A new Austrian chancellor hasn’t received this much praise from the business community in decades. There is a deep longing for a head of government who understands the worries and problems of companies in the often staid Alpine republic. So there are huge expectations for Christian Kern, a former railways boss.
Both foreign firms like Siemens, Henkel and Boehringer-Ingelheim and domestic Austrian companies all have long wish lists for the new chancellor. The demands range from rapid dismantling of bureaucracy to flexible working hours and improvements in research and development all the way to business-friendly tax policies.
There is enormous pressure on the freshly-baked chancellor and his coalition. Austria has seen its competitiveness decline in recent years. German investors avoid it and its own companies prefer to expand abroad, for example the steel giant Voestalpine. For a good while, economic growth has been significantly beneath the E.U. average.
Mr. Kern sees himself not as a classic chancellor, but as the chief executive of Austria Inc. and is not afraid to openly talk about the country’s economic problems.
The no-nonsense chancellor is frank in his assessment of the negativity that extends from Lake Constance on the east to Neusiedler Lake in the west. He says there is an obsession with power and an obliviousness toward the future that has harmed the country. But cheap cliches won’t be enough to change the mood in the country. After years of difficult relations and poor communications with government, the business community wants to see concrete actions.
“This is our last chance. Otherwise, the two large parties will disappear from the radar screen – probably rightly so.”
Austria can no longer afford to conduct politics according to antiquated patterns of thought and action. The country’s basic mood of hostility to industry, exacerbated by workers’ representatives with a scant grip on reality, has a long tradition. In addition, there is the inefficient scramble for power on all levels, especially in companies with close ties to the state. Mr. Kern is right that the country is only months away from a huge economic shock.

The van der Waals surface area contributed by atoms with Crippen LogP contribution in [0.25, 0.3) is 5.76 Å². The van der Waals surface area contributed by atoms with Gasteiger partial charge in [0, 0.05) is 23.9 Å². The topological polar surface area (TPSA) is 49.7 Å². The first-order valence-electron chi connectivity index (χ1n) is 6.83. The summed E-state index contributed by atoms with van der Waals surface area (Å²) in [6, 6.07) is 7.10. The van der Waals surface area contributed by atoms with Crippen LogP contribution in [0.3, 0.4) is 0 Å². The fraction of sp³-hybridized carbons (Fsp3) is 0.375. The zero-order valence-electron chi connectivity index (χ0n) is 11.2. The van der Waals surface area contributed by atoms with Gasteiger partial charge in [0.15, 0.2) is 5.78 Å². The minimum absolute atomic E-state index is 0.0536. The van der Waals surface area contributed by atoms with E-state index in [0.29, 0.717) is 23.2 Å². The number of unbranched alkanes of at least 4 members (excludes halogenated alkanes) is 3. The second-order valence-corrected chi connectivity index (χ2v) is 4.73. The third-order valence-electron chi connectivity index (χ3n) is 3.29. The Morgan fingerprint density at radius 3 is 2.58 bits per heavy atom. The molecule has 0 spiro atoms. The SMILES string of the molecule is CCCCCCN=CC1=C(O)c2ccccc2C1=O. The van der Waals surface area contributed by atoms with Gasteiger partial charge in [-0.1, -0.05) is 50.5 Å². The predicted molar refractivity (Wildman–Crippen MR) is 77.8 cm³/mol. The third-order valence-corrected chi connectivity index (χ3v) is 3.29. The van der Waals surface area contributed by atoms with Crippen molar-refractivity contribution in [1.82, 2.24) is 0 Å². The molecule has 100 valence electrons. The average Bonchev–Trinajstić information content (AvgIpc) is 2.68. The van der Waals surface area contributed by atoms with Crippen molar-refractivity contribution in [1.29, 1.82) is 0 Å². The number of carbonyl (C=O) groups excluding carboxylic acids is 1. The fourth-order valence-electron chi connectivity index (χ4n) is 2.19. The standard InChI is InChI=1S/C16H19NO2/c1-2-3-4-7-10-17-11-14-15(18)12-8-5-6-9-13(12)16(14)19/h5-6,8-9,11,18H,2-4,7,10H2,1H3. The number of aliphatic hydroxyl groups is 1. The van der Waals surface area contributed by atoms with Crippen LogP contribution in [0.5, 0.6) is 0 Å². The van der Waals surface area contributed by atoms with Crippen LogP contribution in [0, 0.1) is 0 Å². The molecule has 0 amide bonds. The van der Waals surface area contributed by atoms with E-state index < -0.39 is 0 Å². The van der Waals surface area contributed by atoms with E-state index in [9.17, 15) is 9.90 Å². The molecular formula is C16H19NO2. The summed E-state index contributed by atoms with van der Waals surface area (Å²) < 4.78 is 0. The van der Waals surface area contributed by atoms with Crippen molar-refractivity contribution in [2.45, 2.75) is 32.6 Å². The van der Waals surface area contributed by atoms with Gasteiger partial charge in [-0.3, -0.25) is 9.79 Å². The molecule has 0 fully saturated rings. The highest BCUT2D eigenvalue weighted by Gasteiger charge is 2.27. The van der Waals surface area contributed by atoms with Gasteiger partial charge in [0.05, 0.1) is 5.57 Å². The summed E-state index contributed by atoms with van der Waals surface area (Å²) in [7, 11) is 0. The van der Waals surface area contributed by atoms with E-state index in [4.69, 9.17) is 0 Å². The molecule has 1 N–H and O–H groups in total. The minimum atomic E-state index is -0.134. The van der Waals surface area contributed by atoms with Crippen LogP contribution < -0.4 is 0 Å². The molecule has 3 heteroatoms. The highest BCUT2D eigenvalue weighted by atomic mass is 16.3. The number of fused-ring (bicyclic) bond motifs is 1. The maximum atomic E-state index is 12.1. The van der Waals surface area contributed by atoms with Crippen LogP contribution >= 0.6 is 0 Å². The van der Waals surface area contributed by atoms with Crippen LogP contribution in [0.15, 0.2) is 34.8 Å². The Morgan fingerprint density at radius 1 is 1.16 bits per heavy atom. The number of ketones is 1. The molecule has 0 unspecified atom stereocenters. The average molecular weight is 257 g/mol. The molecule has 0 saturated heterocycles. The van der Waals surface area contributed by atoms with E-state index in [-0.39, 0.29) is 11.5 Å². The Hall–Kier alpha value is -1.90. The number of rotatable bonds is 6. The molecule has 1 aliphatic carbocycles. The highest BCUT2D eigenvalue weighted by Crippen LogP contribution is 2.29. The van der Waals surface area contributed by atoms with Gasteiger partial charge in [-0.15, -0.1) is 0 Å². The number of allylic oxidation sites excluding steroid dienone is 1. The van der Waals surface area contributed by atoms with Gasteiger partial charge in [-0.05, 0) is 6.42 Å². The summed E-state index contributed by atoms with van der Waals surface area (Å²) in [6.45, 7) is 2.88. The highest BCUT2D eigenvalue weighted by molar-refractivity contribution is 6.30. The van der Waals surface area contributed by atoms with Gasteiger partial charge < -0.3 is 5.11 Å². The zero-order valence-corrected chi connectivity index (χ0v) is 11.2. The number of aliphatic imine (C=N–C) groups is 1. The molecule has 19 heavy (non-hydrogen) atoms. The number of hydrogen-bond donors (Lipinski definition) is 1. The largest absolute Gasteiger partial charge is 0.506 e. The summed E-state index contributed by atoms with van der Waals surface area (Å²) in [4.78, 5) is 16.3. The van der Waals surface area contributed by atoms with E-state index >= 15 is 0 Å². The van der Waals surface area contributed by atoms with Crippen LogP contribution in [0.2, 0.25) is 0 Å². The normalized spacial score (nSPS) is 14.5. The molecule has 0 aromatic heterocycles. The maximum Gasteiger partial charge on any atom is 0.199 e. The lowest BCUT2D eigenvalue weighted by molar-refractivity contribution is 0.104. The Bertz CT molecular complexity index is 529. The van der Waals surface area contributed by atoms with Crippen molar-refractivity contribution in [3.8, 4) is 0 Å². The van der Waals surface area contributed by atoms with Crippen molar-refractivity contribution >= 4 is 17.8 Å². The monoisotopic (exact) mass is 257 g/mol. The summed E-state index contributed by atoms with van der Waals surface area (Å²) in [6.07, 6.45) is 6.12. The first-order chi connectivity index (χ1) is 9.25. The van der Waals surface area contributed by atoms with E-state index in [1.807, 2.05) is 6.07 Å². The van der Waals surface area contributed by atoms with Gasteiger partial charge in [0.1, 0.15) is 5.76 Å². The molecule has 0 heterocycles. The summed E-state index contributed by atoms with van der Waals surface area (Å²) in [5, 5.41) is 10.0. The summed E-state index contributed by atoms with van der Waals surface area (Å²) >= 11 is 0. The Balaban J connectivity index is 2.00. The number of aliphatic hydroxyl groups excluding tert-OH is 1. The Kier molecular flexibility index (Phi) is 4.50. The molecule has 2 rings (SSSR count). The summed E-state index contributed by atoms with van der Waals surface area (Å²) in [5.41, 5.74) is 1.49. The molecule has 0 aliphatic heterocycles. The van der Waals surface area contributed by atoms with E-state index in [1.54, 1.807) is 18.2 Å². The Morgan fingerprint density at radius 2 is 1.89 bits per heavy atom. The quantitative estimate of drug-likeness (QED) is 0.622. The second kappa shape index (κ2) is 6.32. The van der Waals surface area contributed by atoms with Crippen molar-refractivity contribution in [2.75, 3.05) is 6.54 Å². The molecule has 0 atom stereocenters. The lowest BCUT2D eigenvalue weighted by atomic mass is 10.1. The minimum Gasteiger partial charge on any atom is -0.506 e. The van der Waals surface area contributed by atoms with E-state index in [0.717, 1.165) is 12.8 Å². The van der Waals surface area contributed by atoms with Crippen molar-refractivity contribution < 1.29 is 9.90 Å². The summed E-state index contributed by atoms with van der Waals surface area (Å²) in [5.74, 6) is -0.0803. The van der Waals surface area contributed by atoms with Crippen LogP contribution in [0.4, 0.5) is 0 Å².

Mr. Kern’s dramatic rise to power has shaken his conservative coalition partner Austrian People’s Party, or ÖVP, out of its lethargy. ÖVP party chairman and vice-chancellor Reinhold Mitterlehner knows that for both parties, their very survival is at stake.
The establishment is still in shock that in the fight for the office of federal president, neither the Social Democratic nor the Conservative candidate made it to the final round of voting. The right-wing populist Freedom Party of Austria, or FPÖ, has been the strongest political force for a while now. This next Sunday, the Islamophobic head ideologist of the FPÖ, Norbert Hofer, stands a good chance of becoming Austria’s new head of state. For the first time in post war Europe, a right-wing populist would hold the presidency of a Western European country.
Mr. Kern has said: “This is our last chance. Otherwise, the two large parties will disappear from the radar screen – probably rightly so.”
It may be that Austria is 10 years ahead of Germany politically. The Alternative for Germany is not yet represented in the Bundestag, and the country’s right-left coalition still lumbers from compromise to compromise, and the economy is still booming. Lucky Germany.
Austria, on the other hand, is at a crossroads. If the new chancellor is able to radically break through the political paralysis and to restore its competitiveness in Europe through far-reaching economic, social and educational reforms, Austria will once again become a dependable partner for Germany. Then its two mainstream parties that for so long have been complacent will once again have a political future.
But if the centrist parties fail in what is probably their last attempt to push Austria towards economic prosperity and social security, then this small Alpine country, right in the heart of Europe, faces political unsuitability. This, in combination with the right-wing, populist Viktor Orbán in neighboring Hungary, would have totally unpredictable, and unpleasant, repercussions for all of Europe.
Hans-Peter Siebenhaar is a correspondent in Vienna. To contact him: email@example.com